In 2006, Nepal signed a comprehensive peace agreement (CPA) that included an ambitious agenda of social inclusion, rule of law, security sector reform, land reform, employment generation, inclusive growth, good governance, and a restructuring of the state. Development partners in Nepal jointly formulated the Peace and Development Strategy in support of CPA implementation. This paper assesses PBT in the local context, and formulates a number of recommendations.
Starting with background information, the report sheds light on ADB’s engagement in fragile, conflict-affected areas and moves on to how PBT was used in project planning, monitoring and conflict sensitivity. The report then highlights lessons learned from the initiative, discussing the importance of gaining local support for development aid, security and development, and the benefits and challenges of using PBT, in addition to the knowledge and skills required.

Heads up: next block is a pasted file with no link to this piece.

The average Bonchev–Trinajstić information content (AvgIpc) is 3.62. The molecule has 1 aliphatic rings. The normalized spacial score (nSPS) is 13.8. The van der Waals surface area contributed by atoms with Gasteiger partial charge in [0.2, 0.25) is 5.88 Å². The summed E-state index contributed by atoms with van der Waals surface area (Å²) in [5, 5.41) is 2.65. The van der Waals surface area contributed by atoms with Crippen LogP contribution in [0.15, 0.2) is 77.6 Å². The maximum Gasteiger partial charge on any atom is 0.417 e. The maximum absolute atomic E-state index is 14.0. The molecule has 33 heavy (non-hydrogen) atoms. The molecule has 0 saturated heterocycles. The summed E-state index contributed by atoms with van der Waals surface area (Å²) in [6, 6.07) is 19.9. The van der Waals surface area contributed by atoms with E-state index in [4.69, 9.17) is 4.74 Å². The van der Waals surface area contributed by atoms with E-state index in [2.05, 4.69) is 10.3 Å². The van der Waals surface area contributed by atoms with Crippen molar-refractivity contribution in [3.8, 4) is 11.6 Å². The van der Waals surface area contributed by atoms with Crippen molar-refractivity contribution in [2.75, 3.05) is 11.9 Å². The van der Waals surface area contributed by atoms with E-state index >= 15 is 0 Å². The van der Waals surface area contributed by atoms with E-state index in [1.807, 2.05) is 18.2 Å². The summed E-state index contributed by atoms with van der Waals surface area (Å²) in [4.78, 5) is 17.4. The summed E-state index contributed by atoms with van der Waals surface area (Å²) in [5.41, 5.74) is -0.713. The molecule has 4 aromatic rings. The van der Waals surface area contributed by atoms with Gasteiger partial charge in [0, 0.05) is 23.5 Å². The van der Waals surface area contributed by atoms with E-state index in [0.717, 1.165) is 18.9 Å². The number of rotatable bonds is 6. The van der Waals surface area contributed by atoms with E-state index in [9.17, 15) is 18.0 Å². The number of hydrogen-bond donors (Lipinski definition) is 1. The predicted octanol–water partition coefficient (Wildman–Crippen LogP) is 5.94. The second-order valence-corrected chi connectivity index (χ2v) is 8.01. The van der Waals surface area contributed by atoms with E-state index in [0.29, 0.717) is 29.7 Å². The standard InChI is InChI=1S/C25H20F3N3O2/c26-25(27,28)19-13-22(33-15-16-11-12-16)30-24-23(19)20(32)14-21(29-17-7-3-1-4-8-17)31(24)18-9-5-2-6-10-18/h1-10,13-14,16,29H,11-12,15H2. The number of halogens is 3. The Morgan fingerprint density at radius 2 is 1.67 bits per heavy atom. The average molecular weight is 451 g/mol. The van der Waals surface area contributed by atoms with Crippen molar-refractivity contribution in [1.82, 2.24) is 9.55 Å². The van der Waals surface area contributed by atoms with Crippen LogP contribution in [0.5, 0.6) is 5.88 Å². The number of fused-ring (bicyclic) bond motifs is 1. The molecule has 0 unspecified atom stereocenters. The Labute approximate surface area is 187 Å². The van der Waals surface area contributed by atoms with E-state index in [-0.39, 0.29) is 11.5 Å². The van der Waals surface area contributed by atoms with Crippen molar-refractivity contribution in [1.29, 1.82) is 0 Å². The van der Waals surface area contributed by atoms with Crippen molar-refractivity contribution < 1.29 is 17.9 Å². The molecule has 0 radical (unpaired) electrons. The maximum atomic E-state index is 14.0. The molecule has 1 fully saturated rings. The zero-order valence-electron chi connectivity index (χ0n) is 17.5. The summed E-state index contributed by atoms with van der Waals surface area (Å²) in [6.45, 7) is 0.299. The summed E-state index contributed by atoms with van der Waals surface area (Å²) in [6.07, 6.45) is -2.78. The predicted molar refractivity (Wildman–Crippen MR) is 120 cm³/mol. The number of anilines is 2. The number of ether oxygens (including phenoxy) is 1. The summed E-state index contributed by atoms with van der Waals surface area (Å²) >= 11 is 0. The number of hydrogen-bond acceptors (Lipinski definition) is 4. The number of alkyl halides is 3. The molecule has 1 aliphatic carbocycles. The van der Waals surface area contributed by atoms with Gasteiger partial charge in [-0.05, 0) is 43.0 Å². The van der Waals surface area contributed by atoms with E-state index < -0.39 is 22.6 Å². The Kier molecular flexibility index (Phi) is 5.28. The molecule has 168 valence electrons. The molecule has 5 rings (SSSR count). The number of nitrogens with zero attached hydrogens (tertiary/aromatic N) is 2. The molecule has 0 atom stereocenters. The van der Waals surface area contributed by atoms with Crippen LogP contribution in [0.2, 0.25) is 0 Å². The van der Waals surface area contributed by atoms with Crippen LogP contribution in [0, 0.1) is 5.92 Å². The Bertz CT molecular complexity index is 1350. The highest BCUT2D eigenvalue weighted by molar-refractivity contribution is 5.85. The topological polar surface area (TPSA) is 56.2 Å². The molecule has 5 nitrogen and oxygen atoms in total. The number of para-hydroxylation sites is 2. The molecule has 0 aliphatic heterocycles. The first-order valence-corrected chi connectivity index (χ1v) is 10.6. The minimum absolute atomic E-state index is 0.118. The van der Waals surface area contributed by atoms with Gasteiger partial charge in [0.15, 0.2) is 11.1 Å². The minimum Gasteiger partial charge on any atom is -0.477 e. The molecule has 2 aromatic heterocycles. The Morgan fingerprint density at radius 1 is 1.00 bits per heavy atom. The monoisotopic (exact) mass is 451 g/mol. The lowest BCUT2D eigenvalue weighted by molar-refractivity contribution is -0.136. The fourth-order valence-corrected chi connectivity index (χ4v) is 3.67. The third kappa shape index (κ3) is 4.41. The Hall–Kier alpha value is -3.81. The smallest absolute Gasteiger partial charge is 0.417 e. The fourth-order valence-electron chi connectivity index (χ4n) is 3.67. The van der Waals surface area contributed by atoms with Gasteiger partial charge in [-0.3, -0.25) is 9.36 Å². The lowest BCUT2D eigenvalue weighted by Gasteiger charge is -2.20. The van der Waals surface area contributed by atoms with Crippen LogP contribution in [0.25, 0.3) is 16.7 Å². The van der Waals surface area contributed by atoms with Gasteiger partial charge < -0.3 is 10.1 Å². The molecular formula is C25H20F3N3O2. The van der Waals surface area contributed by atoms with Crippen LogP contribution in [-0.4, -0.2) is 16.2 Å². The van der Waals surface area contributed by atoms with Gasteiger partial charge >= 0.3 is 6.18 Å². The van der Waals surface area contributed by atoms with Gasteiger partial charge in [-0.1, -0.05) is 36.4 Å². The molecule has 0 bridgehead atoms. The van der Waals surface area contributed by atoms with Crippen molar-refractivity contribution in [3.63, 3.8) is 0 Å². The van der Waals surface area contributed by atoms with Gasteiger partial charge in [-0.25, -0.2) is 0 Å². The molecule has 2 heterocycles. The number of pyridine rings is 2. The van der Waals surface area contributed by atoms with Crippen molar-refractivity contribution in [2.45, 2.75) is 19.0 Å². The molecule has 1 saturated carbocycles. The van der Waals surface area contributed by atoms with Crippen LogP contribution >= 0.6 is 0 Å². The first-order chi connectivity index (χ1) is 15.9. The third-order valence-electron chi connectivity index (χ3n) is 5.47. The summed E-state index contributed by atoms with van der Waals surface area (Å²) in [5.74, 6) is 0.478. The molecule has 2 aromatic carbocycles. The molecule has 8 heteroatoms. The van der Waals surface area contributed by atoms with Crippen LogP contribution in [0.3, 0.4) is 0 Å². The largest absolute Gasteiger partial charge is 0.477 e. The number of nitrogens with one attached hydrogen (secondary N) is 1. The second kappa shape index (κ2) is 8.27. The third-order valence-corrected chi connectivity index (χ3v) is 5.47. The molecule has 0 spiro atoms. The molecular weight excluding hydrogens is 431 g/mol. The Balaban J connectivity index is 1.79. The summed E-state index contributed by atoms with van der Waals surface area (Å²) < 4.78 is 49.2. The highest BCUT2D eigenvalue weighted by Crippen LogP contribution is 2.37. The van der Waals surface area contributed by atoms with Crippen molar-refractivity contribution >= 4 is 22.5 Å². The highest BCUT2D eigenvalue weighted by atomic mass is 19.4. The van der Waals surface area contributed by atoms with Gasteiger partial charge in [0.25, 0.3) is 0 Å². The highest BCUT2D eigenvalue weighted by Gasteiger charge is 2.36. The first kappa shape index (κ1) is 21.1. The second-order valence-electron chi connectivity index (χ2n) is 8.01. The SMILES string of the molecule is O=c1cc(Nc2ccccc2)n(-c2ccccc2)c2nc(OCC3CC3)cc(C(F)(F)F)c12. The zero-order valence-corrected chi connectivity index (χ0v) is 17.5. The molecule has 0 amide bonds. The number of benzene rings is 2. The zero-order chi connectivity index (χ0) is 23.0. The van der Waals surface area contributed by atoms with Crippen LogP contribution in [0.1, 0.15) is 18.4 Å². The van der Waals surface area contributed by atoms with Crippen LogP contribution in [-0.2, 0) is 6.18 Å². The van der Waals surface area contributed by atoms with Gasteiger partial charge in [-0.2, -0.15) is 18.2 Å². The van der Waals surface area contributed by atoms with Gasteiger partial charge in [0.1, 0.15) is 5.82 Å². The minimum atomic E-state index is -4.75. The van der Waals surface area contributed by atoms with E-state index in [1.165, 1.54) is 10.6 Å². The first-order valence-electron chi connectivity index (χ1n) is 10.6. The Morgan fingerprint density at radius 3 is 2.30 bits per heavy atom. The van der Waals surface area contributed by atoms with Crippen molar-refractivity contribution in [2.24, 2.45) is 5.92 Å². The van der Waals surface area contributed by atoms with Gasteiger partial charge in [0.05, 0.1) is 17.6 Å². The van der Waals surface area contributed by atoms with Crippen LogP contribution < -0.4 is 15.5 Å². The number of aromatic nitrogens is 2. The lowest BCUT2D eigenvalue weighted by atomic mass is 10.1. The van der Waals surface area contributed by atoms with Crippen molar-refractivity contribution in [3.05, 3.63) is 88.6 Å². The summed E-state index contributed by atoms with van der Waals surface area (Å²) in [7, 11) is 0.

Finally, the importance of having local development partners to coordinate peacebuilding efforts is stressed; where Nepal fared well in that regard, offering a favorable environment for development partner coordination. Smaller-scale sectoral or thematic groups, addressing peacebuilding issues and themes, such as the rule of law, also play an important role in sensitizing stakeholders to specific issues. The paper concludes by citing a number of recommendations for future PBT implementation, some of which are:
publishing a users’ guide/toolkit for PBTs would help streamline the process
increased development partner coordination will play a significant role in aid effectiveness
conducting periodical peace audits of ADB programs will help paint a clearer picture of successes and shortcomings